It's time to start thinking about seed potatoes

Seed Potatoes Have Arrived!

Growing Potatoes at Home


Your thoughts may have turned to the garden during this sunnier and drier spell of weather.  January is the best time to buy seed potatoes as we have the full range including the usual and unusual - so get them before they sell out!

If growing in the ground, prepare your soil so it is ready for planting in March - remove all of the weeds and dig straight trenches which are 10cm deep and 30cm wide with a gap of 45cm between them. 

Alternatively, they are straightforward to grow in pots and containers which can be an ideal solution if you don't have the room to grow them in the ground.

For both methods, place the potatoes with the shoots facing upwards and cover over with soil.  As the plants grow, continue to cover them with soil or compost to encourage the plant to grow more potatoes and stop the light from turning the potatoes green and toxic. This process of earthing them up also helps to protect the tubers from frosts.


This gives your potatoes the best start before they go in the ground. The chitting process allows your seed potatoes to get a head start by growing sprouts before they are planted.  You don't need specialist equipment - all you need are old egg boxes!

First, locate the side of the potato with the most eyes, these are small, bumpy indentations in the skin where the sprouts will grow.  Now place in your egg box where the side with the most eyes is facing upwards, keep these in a light, frost-free area but out of direct sunlight. 

Leave for a few weeks and you should start to see short, knobbly purple/green sprouts which are about 3-5cm long, if they grow long and white they may not be getting enough light.

Potatoes are divided into 3 types

As a rough guide, all potatoes can be planted from mid-March onwards when the soil starts to warm up.

First Earlies

 These can be planted towards the end of March, it takes between 60-110 days for them to mature and they are ready for lifting from late June to early July


Rocket - First Early

One of the earliest earlies, yielding plenty of pure white round tubers with the typical waxy texture of a new potato, they are best eaten as soon as possible after lifting.  Rocket has a good all-round disease resistance and often gets chosen to be exhibited at veg shows.

Swift - First Early

An exceptionally early variety that produces lots of round, smooth, white-fleshed baby new potatoes. They have a short bushy habit which makes them ideal for containers or potato bags where space is limited and they have partial resistance to both golden and white eelworms.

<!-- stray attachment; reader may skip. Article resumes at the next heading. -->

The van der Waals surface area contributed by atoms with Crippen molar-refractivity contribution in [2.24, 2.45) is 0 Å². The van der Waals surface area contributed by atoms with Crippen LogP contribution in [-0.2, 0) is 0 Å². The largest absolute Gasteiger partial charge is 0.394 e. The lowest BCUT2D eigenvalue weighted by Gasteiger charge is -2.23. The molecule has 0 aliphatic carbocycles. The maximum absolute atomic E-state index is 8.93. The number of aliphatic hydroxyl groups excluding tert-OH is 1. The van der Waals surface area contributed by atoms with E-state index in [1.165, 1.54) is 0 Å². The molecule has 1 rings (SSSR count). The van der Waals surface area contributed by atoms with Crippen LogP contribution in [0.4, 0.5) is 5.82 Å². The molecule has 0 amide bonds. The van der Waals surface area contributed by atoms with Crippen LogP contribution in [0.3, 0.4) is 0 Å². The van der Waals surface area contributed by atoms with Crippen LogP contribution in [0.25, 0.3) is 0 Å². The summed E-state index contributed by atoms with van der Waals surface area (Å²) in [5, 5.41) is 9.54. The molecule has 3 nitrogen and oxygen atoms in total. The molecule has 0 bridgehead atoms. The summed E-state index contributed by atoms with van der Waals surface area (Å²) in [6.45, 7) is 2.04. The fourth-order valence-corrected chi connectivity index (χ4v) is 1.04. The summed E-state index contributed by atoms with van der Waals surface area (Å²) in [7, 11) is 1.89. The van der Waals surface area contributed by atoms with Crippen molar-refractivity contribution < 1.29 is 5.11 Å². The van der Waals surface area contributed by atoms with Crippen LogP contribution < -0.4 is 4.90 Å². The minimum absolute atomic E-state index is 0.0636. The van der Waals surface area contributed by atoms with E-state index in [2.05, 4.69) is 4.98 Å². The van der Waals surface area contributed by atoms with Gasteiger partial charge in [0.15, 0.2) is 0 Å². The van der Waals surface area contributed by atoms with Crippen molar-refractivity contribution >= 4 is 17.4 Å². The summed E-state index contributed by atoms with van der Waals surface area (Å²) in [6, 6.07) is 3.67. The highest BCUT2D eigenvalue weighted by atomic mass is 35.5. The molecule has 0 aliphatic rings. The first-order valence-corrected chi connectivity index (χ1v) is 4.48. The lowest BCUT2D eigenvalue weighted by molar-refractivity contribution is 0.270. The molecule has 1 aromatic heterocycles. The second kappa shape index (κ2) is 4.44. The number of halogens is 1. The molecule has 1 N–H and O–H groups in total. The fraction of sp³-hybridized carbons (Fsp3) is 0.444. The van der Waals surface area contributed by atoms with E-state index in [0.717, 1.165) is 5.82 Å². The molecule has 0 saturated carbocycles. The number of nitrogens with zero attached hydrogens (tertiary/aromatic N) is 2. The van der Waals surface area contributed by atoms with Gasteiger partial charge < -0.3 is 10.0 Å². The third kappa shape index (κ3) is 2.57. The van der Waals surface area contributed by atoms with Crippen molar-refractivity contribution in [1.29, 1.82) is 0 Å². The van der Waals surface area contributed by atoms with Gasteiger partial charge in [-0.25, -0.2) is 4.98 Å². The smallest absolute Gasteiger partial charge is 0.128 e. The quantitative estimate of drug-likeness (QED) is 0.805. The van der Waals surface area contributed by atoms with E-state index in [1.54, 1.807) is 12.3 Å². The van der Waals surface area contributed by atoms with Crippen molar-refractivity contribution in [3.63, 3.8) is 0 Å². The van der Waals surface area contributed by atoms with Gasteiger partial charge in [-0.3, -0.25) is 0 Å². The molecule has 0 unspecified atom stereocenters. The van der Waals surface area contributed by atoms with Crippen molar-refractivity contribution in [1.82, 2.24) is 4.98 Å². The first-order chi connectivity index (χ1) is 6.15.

Second Earlies

This type is planted mid-to-late April and matures between 110-120 days to be harvested from early to mid-August.

Kestrel - Second Early

Attractive, long oval, bi-coloured tubers with purple eyes are not only good for the show bench but make excellent chips and roast potatoes as they absorb less fat when cooking. This second early potato has good resistance to disease and slug damage.

Acoustic - Second Early

A fairly new variety that is a great all-rounder shown to have a strong resistance to blight and produces high yields of round, pale-skinned, creamy fleshed tubers.  You can choose to harvest it earlier which will result in a slightly waxier texture: perfect for salads and boiling.  Alternatively, if they are left to mature and lifted later in the season the texture will become a little flourier which is great for chips, baking, mashing and roasting.


These are planted in late April, they mature in 125-140 days and can be harvested from mid-August through to October.

Pink Fir Apple - Maincrop

One of our personal favourites as it has a great texture and wonderfully nutty, earthy flavour. A late maturing salad potato which is ready to harvest in September/October. They have been given an Award of Garden Merit (AGM) by the RHS.

Desiree - Maincrop

The most popular red-skinned variety in the UK, this early maincrop is known to be a heavy cropper, which is tolerant of drought and shows good resistance to potato virus and powdery scab.  Regularly seen on TV being used by celebrity chefs, they are good all-rounders which make great roasties and wedges, as well as chips and mash.

Growing in Containers

It is less labour-intensive to grow potatoes in a pot as you don't need to prepare the soil or weed. Using compost, line the bottom of the pot with 10cm compost and then cover the potatoes, add more as the stems grow and keep them well watered.  You can re-use large plastic pots or a 40-litre bag of compost, make sure to add drainage holes in the bottom!

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